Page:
We observe or celebrate a lot of holidays – Patriotic days, like the Fourth of July and Veterans Day and Memorial Day, religious holidays like Christmas and Easter and Good Friday, national days of observance like Thanksgiving, and dozens of other lesser-known holidays. But I have to say that one of the best holidays, after those that celebrate Christ, has to be Father’s Day. We live in a society where the father’s role has been undermined, partly because of a society set against manhood, and partly because of self-sabotage. And I don’t get the impression that our culture as a whole really cares. The disappearance of the leader-father is overlooked in the shadow of other epidemics and controversies that ignite zeal and spend energy. How amazing, then, that we still have one day out of the year where we as a nation celebrate our fathers!
We celebrated today with a spur-of-the-moment jaunt to Lakota Lake for a little kayaking and enjoying of the fresh air and sunshine, and got ice cream on the way home at Rushmore Cave. Dad is handy with a grill and with a gun, so he grilled us up some venison from his hunting this past fall. Nothing quite like good venison steak and fresh corn on the cob, especially for a family who almost exclusively eats chicken. It’s a running joke. Watermelon up at Grandma’s, and an episode of the TV series Christie topped off our evening.
God’s design for the father is that he serve as leader in the home. He is to be the spiritual leader, and lead his children in the fear of the Lord. He is to love God first and foremost, and love his wife and cherish her, and teach his children to love and cherish her as well. He is to be a man of character and integrity, lovingly and gently leading his children, disciplining when necessary, and not provoking his children to anger or discouragement. That’s a tall order. And one, I believe, that truly requires God’s grace.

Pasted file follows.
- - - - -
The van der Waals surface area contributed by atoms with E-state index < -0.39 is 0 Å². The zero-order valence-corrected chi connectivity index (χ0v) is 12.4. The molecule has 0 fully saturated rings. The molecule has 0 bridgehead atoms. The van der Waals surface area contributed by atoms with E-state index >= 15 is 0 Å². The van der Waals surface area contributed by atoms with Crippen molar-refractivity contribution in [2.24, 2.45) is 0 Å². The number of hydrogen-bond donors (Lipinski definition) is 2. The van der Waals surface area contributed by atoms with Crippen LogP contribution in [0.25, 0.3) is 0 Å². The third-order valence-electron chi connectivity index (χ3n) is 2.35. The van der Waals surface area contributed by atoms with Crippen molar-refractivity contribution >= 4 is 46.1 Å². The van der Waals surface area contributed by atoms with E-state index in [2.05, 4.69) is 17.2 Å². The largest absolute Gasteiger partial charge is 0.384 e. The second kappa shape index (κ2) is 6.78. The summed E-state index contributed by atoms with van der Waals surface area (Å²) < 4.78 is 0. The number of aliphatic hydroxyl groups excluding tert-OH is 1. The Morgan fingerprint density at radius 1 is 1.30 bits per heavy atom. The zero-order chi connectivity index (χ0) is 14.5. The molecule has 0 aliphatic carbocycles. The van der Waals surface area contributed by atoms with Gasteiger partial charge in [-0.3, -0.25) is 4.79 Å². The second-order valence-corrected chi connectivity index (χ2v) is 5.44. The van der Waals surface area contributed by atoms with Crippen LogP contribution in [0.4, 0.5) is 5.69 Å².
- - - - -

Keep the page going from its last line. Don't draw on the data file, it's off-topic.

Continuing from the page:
I’ve been so blessed to have a father who not only loves his family, but who has led his family consistently and courageously in Godliness. He sets an example of humility, of faith, and of trusting God in all things. He has a testimony of faith that is awe-inspiring, a testimony that proves that God can save anyone, no matter how wrong their life trajectory is, no matter how many bad life decisions a person has made, or how much they have rebelled against God. My dad’s testimony proves beyond a shadow of a doubt that a relationship with God truly is transforming.
Dad’s life since he was saved has been characterized by a submission to God’s will, in the face of extreme odds, in the face of skepticism and criticism and lack of support. We wouldn’t be out here in South Dakota if it hadn’t been for Dad’s determination to submit to God’s will and to make his decisions based not off of practicality or the world’s model of success, but to make his decisions based on what would be best for his family, from a spiritual standpoint. Dad wouldn’t be in seminary right now at the age of 57 and pursuing full time ministry if it wasn’t for his determination to submit to God’s will, no matter how crazy it might appear to onlookers.
He has modeled love and faithfulness in marriage, he has modeled humility and gentleness in parenting, he is the man I love most in the world, the person I go to for advice and help and counsel, and as I get older he has become a friend as well. He isn’t perfect. He is a sinner just like I am, saved by the grace of God. But he loves the Lord with all of his heart, soul, and mind.
And I am so glad he is my dad.